Thursday June 20, 2002 Homily by Fr. Robert Altier Eleventh Week in Ordinary Time

Reading (Sirach 48:1-14) Gospel (St. Matthew 6:7-15)

In the Gospel readings of the last week or so, we have been going through Jesus' Sermon on the Mount. Today we come to the very center of that sermon, that is, as He taught His disciples to pray and He gave them these glorious words of the Our Father. In these seven petitions of the Our Father, every single thing that we could ever ask for is contained - everything is there. When we look at that, the Lord is giving us this little, tiny prayer but in it contains all the things that our hearts could desire, and they are also in the right order. So it is something that we need to learn very carefully.

The Our Father is something that rolls off of our lips so often that we usually do not even think about the words because we are just able to repeat it from rote, but that is not the way Our Lord wants us to pray. In fact, He makes it very clear when He says, "Do not babble like the pagans." If you are not paying attention to what you are saying, it is not a prayer. Saint Teresa of Avila says, "If we do not pay attention to who it is that is asking, Who it is that we are asking, and what it is that we are saying, I do not call it prayer at all." Now this is from the woman who was the greatest of all prayers in the Church, next to Our Lady, to say these are the things that must be focused on: who it is that is asking, Who it is you are asking, and what it is that you are saying.

We need to keep in mind that we are nothing and we are coming before God, Who is all. It tells us something about the disposition and the manner in which we must come before the Lord to pray. It is not a nonchalant kind of thing. Prayer is the greatest privilege that the soul can have, and yet it has become so commonplace for most of us that it has probably become rather sloppy. That is not pleasing to the Lord; His Majesty deserves far greater than that. We would not go before a government official with that kind of attitude, yet we would come before the Lord that way. And so, we need to look at our own disposition.

Then the other aspect of it is paying attention to our words. When you start praying about the Our Father and you stop to think that everything we could ever ask for is contained right there, then you begin to realize that there is much more there than what meets the eye and you can begin to unpack it little by little. Just think, from now until the end of your life, you could meditate on simply the words "Our Father" - to call God "Father" and that relationship that you have with Him and what that means: He is not merely one's own but for all of us; and what it means to call Him "Father" as opposed to anything else we could refer to Him as; and the intimacy that that points to and all these different aspects of it. We could pray for years just about what that means. The question is how many of us have really stopped to think about it. And it is not just with regard to the point of God being our Father, but it is on all the points. When we start seeing what is contained in each one of them, we can start opening that up and begin to see the love that God has for us and the love that we are to have for God, because that is contained right in there too.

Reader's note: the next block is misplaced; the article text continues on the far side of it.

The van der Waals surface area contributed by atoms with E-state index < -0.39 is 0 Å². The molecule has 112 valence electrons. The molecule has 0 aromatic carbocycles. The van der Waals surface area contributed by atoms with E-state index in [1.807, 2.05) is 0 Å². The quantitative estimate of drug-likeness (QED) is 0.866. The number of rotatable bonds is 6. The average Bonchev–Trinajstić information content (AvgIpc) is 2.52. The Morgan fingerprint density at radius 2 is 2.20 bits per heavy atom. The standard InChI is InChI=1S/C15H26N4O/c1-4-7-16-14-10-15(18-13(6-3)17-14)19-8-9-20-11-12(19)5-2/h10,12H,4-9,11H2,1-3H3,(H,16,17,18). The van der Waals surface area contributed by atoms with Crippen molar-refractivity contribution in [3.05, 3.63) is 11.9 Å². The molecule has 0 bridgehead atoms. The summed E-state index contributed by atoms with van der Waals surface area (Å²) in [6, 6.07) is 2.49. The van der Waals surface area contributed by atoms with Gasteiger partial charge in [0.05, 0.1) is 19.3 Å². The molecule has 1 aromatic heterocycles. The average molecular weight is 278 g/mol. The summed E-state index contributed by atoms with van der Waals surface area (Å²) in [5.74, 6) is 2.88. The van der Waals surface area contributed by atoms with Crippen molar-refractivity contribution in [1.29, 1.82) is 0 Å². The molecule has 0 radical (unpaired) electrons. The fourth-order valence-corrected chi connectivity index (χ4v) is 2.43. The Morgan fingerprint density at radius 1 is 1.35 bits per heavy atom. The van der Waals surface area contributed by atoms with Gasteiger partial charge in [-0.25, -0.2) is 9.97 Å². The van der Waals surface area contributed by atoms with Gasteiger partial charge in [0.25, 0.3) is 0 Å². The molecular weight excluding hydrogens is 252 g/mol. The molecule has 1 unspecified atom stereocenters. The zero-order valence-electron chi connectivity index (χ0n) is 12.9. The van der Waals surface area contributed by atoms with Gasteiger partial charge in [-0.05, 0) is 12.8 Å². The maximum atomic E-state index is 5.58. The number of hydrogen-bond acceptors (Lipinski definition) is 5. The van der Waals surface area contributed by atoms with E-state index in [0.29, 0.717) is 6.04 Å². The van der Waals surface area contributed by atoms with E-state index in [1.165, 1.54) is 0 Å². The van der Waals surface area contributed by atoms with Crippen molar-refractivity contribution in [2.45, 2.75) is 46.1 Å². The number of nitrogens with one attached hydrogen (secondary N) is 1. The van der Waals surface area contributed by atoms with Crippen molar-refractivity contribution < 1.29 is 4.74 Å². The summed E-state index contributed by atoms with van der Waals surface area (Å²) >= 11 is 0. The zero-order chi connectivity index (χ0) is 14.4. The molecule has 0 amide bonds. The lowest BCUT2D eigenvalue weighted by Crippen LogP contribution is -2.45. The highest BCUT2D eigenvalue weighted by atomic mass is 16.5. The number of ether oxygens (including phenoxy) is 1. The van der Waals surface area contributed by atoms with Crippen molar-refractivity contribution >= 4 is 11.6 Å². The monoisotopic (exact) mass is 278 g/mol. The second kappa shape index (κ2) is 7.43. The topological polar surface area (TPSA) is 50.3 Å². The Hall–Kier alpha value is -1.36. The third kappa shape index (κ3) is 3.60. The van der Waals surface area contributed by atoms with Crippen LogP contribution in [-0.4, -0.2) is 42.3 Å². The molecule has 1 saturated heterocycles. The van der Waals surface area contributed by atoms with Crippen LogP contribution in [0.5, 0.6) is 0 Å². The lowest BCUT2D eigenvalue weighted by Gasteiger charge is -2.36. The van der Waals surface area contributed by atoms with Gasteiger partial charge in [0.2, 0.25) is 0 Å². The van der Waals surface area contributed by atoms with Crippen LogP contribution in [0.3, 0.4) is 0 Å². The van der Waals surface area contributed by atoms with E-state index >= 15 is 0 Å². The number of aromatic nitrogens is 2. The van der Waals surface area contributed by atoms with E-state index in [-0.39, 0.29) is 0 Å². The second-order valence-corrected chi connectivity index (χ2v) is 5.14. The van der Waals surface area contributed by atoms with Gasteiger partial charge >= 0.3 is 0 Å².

So these are the most important little words that we can pray. They should not just roll off of our tongue and be repeated in fifteen seconds or less; but rather, we need to pray them, and pray them well, so that we are understanding what it is that we are saying. We also place ourselves before our heavenly Father; we pray that His Name would be hallowed so that we recognize Who it is that we are praying to; and we recognize, then, that we are His children, that we are His creatures, and that before Him we are nothing, yet He gives to us this incredible privilege in praying to Him and calling Him "Our Father". We need to keep those three things very clearly in mind every time we go to prayer so that we will have the right disposition, our prayers will be heard, and they will be answered.

* This text was transcribed from the audio recording of a homily by Father Robert Altier with minimal editing.